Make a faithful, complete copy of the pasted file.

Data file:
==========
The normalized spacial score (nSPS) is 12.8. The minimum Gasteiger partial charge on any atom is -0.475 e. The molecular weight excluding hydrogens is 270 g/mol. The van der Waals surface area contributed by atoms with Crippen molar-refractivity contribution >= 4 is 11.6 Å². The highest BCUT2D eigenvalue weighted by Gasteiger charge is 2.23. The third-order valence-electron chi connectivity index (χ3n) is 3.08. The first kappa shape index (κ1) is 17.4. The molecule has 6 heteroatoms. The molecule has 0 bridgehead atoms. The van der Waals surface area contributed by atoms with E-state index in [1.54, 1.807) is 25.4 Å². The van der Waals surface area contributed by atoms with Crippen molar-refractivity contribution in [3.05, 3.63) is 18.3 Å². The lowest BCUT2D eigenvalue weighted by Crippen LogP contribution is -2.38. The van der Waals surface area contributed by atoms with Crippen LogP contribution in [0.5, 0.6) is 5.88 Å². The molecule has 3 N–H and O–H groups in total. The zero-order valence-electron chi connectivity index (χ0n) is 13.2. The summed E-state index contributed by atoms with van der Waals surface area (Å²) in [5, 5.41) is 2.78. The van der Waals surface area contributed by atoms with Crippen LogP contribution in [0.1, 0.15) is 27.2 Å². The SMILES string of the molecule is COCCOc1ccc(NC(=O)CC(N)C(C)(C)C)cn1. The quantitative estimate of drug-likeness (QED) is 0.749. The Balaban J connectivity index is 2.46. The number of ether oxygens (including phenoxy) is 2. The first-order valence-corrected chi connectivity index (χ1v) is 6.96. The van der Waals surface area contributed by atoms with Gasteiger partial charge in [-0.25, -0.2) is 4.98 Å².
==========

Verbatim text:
The normalized spacial score (nSPS) is 12.8. The minimum Gasteiger partial charge on any atom is -0.475 e. The molecular weight excluding hydrogens is 270 g/mol. The van der Waals surface area contributed by atoms with Crippen molar-refractivity contribution >= 4 is 11.6 Å². The highest BCUT2D eigenvalue weighted by Gasteiger charge is 2.23. The third-order valence-electron chi connectivity index (χ3n) is 3.08. The first kappa shape index (κ1) is 17.4. The molecule has 6 heteroatoms. The molecule has 0 bridgehead atoms. The van der Waals surface area contributed by atoms with E-state index in [1.54, 1.807) is 25.4 Å². The van der Waals surface area contributed by atoms with Crippen molar-refractivity contribution in [3.05, 3.63) is 18.3 Å². The lowest BCUT2D eigenvalue weighted by Crippen LogP contribution is -2.38. The van der Waals surface area contributed by atoms with Crippen LogP contribution in [0.5, 0.6) is 5.88 Å². The molecule has 3 N–H and O–H groups in total. The zero-order valence-electron chi connectivity index (χ0n) is 13.2. The summed E-state index contributed by atoms with van der Waals surface area (Å²) in [5, 5.41) is 2.78. The van der Waals surface area contributed by atoms with Crippen LogP contribution in [0.1, 0.15) is 27.2 Å². The SMILES string of the molecule is COCCOc1ccc(NC(=O)CC(N)C(C)(C)C)cn1. The quantitative estimate of drug-likeness (QED) is 0.749. The Balaban J connectivity index is 2.46. The number of ether oxygens (including phenoxy) is 2. The first-order valence-corrected chi connectivity index (χ1v) is 6.96. The van der Waals surface area contributed by atoms with Gasteiger partial charge in [-0.25, -0.2) is 4.98 Å².